Nothing is as tragic as First Monday.
You get yourself a haircut, spit-shine your court shoes, haul your fine self all the way to Maryland Avenue, and for what? For an opening day of the new term that invariably brings with it all the pomp and magic of a morning at the eye doctor's. The Supreme Court veterans know this already. I should, too. What is it that makes me believe—year after year—that maybe this First Monday, something is going to happen?
Not sure what I expect to open the term. Cannon fire? Heralds with trumpets? Supreme Court Dancers in shiny black leotards with three gold bands around their upper arms? Sigh. What happens again this year is plain old oral argument. The exact same protocols and procedures you'll see every other first Monday, every other fourth Tuesday, and every other 15th Wednesday of the term. Except all the reporters who skipped argument today will be devastated to learn that this truly was an extraordinary First Monday, only because the deathly boringness of the first case argued today was almost mystically eclipsed by the arcane hypertechnicality of the second one.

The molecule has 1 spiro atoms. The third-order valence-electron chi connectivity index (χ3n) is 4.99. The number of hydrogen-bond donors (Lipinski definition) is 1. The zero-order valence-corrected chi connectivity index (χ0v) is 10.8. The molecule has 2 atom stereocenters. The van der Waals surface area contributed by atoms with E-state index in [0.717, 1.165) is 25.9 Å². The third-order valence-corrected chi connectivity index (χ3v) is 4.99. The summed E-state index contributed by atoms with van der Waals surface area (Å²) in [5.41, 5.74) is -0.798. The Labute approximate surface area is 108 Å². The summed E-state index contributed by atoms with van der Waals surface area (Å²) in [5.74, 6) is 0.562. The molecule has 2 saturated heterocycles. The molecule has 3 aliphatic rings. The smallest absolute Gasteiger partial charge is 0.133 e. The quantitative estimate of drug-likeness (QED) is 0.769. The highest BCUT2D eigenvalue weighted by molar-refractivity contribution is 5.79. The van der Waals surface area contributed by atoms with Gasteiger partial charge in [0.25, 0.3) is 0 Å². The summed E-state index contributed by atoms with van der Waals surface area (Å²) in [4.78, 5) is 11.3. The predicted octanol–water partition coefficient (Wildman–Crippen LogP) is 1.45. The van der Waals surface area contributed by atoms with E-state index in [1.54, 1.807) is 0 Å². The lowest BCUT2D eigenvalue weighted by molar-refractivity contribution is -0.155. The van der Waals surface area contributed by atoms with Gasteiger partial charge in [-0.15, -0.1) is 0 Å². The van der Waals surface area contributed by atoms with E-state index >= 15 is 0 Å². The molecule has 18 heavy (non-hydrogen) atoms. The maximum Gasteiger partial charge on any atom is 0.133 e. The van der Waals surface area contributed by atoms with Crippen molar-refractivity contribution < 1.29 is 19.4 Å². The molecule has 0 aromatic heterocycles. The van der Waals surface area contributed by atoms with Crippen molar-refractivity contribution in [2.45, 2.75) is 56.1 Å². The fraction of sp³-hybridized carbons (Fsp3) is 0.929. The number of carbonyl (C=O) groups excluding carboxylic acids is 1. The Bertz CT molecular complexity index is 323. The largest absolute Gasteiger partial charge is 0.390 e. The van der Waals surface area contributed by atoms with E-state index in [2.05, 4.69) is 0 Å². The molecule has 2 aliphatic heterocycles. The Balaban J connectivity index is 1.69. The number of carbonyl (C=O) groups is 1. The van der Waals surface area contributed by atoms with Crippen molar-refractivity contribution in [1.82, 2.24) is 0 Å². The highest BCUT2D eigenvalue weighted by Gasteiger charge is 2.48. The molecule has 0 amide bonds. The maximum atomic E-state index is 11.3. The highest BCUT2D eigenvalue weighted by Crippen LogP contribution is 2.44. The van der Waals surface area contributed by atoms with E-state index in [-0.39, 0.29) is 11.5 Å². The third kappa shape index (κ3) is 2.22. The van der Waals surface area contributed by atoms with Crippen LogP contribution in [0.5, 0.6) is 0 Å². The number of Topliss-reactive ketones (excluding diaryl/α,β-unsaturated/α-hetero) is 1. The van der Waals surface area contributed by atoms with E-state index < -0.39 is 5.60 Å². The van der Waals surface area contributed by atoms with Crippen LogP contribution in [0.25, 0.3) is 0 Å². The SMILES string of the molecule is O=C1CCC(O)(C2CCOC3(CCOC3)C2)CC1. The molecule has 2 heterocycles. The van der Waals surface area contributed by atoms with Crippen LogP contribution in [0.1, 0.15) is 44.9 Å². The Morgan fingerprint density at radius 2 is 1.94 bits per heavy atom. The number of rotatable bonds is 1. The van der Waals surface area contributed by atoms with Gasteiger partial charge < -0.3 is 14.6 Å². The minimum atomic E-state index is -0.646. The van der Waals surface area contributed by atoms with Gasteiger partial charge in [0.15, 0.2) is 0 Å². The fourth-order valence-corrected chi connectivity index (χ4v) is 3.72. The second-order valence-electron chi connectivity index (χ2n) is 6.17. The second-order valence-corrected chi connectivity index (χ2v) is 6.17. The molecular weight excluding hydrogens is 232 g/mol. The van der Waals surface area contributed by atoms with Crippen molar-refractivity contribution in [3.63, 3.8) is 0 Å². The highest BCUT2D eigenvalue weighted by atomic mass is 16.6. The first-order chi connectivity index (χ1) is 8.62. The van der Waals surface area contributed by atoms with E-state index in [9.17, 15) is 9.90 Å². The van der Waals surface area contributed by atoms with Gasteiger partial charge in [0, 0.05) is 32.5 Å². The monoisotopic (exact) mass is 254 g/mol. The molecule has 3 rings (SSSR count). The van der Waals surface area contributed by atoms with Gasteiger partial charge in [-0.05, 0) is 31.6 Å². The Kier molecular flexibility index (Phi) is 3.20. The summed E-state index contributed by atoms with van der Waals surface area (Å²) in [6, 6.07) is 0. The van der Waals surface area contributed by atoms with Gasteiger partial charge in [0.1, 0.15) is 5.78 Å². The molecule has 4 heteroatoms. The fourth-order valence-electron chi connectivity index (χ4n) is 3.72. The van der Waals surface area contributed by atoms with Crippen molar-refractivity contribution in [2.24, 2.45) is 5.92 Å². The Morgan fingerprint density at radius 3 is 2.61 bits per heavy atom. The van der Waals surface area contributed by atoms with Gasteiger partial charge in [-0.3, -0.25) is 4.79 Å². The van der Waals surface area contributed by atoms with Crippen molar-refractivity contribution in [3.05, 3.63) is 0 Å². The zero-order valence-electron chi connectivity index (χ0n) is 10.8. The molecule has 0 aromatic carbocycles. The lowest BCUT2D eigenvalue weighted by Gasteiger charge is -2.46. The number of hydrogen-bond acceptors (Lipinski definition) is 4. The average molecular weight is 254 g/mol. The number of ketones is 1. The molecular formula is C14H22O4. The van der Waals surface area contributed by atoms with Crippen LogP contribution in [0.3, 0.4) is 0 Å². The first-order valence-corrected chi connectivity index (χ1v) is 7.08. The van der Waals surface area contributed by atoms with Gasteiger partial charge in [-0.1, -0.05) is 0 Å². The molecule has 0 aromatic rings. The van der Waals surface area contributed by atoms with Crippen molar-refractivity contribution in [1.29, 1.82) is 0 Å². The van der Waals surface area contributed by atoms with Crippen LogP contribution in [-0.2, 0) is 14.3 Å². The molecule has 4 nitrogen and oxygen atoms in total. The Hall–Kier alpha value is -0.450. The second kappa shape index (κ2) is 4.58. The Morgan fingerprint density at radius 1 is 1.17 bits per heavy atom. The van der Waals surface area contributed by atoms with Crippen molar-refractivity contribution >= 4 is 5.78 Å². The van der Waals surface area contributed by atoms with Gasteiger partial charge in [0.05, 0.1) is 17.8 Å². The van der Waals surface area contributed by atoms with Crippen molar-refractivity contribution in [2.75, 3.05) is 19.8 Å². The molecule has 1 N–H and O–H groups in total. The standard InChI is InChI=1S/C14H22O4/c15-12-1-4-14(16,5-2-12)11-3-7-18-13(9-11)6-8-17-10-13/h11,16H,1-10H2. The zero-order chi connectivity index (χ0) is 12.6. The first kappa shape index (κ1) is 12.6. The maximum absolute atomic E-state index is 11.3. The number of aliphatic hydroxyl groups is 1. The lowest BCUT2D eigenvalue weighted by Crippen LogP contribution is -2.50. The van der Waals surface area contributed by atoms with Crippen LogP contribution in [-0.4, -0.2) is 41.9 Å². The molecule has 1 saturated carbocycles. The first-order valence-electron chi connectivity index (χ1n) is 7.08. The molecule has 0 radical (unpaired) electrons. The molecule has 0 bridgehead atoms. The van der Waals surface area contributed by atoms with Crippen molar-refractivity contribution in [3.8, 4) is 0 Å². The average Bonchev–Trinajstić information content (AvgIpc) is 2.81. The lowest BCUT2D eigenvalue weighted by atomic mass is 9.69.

For those of you interested in such details, I did take a few notes:
- First question of the term was asked by Justice John Paul Stevens;
- The second question of the term was also asked by Justice John Paul Stevens;
- The amount of time elapsed before Justice Antonin Scalia started to verbally thump the hell out of appellate counsel in a case: 16 minutes;
- The amount of time elapsed before Justices Stephen Breyer and Clarence Thomas started whispering between themselves: 18 minutes;
- Supreme Court justice who appears most changed since last term: Justice Breyer—with new eyeglasses that make him look like a rock star;
- Supreme Court justice least changed since last term: That would be a tie among all the eight other justices who look exactly as they did last April, with the exception of Justice Ruth Bader Ginsburg, who might be wearing a new hair ribbon.
This strange, static quality of the high court—the feeling that absolutely nothing about it changes from month to month, or decade to decade, sits in sharp contrast to all the media buzzing about potential retirements and the indisputably geriatric quality of this court. But from where I sit, Justice Stevens, at 83, looks ready and able to do at least 20 more First Mondays. And I'm starting to suspect that at least some of the justices summer in that Scottsdale, Ariz., cryogenics lab where the body of former baseball legend Ted Williams is being suspended in frozen liquid for all eternity. The cryo-vacation would explain several inexplicable facts about the court: the unprecedented longevity of the current lineup; the dark, freezing conditions perpetually maintained in the courtroom; and the tendency of some justices to nod off during arguments (an incomplete thaw?).
But then, you're wondering about today's arguments.